Tuesday, 24 April 2018

Simple but significant: a review of Wild Turkey Rare Breed

In the world of whiskey, taste is paramount. However, the greatest whiskey in the world will not sell if it doesn't have a great story. It may anger some and annoy others, but the stories and the images of a whiskey (and its parent distillery) are incredibly important when consumers reach for their wallets. A distillery can make the finest product in the world, but if no one knows about it, or if the marketing isn't captivating, the product will not sell. As Don Draper might tell you, "Make it simple, but significant".

Don loves a simple Old Fashioned
Some scottish distilleries present themselves as luxury brands as they aim to "premiumize" their product, capitalize on scotch whisky's reputation, and maximize profit. Whether the quality of these products justifies the higher price point is a discussion for another time. Bourbon marketing tends to lean more on tradition, southern charm and "authenticity". The latter term has been bandied about and overanalysed, but "authenticity" is significant for a lot of bourbon drinkers. Many product lines are owned by large multinationals, and there is often little to distinguish one brand from another save the name on the labels. Wild Turkey is different. They've been making bourbon for a long time. This isn't just a catch phrase or clever marketing. Wild Turkey's Master Distiller Jimmy Russell really has been making it "the old way" for over sixty years. He would tell you Wild Turkey makes bourbon "the right way". That's simple, but significant. While Russell's statement is significant, the bourbon itself is anything BUT simple.

The Buddha of Bourbon 

Dubbed the “Buddha of Bourbon” and “The Master Distiller’s Master Distiller” by his industry peers, James C. “Jimmy” Russell knows Bourbon like he knows breathing. For an astounding 60 years, Russell has been making whiskey at the Wild Turkey Distillery in Lawrenceburg, Kentucky, and today, is the longest-tenured, active spirits Master Distiller in the world. Growing up five miles from the distillery, he followed his father, who taught him the traditions and techniques of Bourbon craftsmanship. From his first position at the distillery sweeping floors, he reached the apex of his career as Master Distiller in the 1960’s learning how to make Bourbon the right way – from the inside out and everything in between. No job too small, no task too tedious. -from the Wild Turkey website

Looks like very enjoyable work
In an interview with Dave Broom, Jimmy Russell notes that the yeast strains used for fermentation back when he started working at the distillery over sixty years ago were "the ones Wild Turkey had been using forever, even then." Russell states that the ratio of corn in the mashbill is "in the low seventies", allowing for more small grains (rye and malted barley) to contribute to the final flavour of the bourbon. Wild Turkey also goes into the barrel (after distillation) at a lower proof (alcohol percentage) so that less water has to be added to the final product. Of course, Wild Turkey Rare Breed is bottled at "Barrel Proof" meaning no water was added at all to the final product. It is reportedly a vatting of bourbons between 6 and 12 years old. This one weighs in at a muscular 58.4% ABV (116.8 Proof). So how does it taste?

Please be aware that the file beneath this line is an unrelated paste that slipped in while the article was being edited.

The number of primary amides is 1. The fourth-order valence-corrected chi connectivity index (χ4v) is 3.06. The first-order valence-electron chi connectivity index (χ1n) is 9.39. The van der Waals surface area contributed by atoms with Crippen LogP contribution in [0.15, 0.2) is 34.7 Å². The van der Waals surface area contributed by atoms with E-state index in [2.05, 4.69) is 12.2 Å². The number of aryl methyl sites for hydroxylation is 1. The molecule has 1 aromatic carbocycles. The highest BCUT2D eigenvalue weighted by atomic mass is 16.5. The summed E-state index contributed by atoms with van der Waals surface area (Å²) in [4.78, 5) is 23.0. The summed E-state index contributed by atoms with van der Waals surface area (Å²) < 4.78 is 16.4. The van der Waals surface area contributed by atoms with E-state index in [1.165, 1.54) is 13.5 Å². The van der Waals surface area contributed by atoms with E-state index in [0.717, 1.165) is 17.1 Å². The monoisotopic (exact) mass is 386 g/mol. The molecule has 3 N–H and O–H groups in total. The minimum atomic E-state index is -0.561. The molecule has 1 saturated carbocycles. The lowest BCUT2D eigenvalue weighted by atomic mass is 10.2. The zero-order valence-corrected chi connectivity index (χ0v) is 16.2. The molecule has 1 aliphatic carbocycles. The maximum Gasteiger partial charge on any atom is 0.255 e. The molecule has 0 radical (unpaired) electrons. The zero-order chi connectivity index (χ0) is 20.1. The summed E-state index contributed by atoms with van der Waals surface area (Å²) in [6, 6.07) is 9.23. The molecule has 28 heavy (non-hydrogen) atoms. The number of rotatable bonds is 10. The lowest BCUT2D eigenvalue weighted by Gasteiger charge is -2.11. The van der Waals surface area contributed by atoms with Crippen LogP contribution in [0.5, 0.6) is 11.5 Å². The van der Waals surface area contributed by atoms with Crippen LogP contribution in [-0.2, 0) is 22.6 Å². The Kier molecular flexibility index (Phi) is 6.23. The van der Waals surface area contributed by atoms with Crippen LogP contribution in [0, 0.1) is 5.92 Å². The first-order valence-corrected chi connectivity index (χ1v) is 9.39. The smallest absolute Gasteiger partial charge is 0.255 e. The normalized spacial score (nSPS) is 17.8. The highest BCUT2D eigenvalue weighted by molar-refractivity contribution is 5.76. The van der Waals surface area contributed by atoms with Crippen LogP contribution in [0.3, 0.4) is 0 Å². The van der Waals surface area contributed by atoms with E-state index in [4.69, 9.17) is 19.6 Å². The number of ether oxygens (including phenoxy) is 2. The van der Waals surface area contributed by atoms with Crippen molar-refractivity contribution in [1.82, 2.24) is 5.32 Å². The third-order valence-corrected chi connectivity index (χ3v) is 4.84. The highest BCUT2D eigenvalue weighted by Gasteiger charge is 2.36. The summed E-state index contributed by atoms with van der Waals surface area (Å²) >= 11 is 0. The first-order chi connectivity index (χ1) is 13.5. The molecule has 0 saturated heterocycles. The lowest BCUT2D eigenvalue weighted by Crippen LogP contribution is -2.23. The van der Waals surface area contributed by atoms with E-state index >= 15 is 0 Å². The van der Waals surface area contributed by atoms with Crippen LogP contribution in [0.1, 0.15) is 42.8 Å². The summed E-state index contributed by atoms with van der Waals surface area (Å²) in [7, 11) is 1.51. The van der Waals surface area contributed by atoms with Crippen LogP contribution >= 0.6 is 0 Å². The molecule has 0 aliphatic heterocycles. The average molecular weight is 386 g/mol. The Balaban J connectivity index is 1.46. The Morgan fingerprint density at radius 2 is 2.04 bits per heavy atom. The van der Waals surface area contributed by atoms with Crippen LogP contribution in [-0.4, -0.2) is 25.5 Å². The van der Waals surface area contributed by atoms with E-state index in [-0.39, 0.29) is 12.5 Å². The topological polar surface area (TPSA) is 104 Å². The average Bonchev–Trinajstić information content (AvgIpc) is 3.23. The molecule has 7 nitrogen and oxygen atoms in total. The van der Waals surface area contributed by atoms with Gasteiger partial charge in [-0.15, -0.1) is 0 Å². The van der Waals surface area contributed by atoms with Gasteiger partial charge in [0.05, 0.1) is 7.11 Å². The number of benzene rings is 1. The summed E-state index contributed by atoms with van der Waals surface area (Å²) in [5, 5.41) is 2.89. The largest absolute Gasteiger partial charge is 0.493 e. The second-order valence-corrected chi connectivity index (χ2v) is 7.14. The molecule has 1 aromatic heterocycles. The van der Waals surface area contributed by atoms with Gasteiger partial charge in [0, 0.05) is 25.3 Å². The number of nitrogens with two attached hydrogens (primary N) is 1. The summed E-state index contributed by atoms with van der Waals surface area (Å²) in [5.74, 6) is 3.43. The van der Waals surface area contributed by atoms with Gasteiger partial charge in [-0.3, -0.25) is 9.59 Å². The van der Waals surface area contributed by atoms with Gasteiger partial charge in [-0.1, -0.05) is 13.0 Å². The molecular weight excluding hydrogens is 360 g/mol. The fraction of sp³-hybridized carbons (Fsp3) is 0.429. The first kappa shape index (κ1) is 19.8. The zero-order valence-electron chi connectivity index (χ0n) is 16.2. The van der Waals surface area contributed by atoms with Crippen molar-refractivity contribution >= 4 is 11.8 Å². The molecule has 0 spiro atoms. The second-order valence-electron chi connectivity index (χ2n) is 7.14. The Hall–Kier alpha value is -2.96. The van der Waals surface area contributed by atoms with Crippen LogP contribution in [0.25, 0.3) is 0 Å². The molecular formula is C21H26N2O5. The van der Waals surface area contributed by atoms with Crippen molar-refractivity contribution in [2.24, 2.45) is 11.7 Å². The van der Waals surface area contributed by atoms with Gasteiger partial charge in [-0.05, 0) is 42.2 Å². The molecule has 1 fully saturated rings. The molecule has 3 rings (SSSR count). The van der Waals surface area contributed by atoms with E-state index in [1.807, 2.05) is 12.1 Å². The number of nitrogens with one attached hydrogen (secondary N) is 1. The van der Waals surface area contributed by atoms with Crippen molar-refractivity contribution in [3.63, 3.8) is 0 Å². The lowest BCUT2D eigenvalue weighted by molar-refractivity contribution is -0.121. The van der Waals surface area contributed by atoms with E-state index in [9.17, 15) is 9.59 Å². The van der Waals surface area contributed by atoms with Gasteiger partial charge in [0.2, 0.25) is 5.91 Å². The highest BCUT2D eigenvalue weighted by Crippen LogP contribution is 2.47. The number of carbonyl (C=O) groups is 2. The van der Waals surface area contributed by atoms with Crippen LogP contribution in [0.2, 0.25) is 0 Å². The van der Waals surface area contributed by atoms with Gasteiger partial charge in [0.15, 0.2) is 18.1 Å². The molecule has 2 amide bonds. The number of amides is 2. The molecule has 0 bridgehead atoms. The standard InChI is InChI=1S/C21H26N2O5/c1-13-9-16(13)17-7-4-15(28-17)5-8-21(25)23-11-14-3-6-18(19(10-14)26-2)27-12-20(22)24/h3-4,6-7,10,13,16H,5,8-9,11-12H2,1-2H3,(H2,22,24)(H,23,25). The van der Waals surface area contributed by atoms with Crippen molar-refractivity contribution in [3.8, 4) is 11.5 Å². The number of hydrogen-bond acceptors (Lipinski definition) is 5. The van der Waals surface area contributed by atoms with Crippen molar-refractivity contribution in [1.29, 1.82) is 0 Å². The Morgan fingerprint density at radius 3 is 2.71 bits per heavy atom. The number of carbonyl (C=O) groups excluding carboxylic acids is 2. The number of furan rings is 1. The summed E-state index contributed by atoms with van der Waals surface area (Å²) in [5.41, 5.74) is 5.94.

Tasting notes

Nose (undiluted): freshly sawn oak, cherries, orange peels, corn husks, light rye bread and a touch of light brown sugar.
Palate (undiluted): very clean arrival, rich mouthfeel, yet it doesn’t come across too thick or heavy. Lots of sour cherries, vanilla, caramel, more oak spice, barrel char, and fresh corn. Despite the high ABV, this is a very easy-drinking whiskey
Finish: long, clean and fruity. There's a mingling of sour cherries, toffee, a bit of coconut, some dried tobacco and vegetal, earthy rye spice. Terrific.

Adding water dampens the fruitiness quite a bit. Water brings out more brown sugar and barrel char aromas. The flavours change with water; the texture becomes waxy and the rye spice comes forward a bit. The barrel notes are more evident on the finish with oak spice (nutmeg, cloves, black pepper) being the most apparent. Fantastic with or without water. There is a "clarity" to the flavour of Wild Turkey that I absolutely love. There's no murkiness, no haziness to the order of flavours. I'd also point out that this is one of the best whiskeys for making an Old Fashioned. I realize it isn't the cheapest option, but the quality and strength make it a worthwhile experiment. Trust me, you won't regret it.

Davin de Kergommeaux spoke briefly about Jimmy Russell on a recent podcast. He encouraged new distillers to follow their own path rather than trying to copy what other successful companies are already doing. Davin emphasized his point, stating "you aren't going to out-bourbon Jimmy Russell, so you shouldn't try to do what he does". That's pretty high praise, considering the source. Eddie Russell, Jimmy's son, was named Master Distiller in 2015, after 35 years with the company. I can only hope he continues to make things "the right way". Doing things "the old way" might be a common marketing pitch in bourbon, but it also seems to be true in the case of Wild Turkey. Simple, but significant. Wild Turkey Rare Breed is a fantastic bourbon, and I highly recommend it.

Rating: 4.5/5 moustaches

May the winds of fortune sail you,
May you sail a gentle sea,
May it always be the other guy
Who says "This drink's on me".

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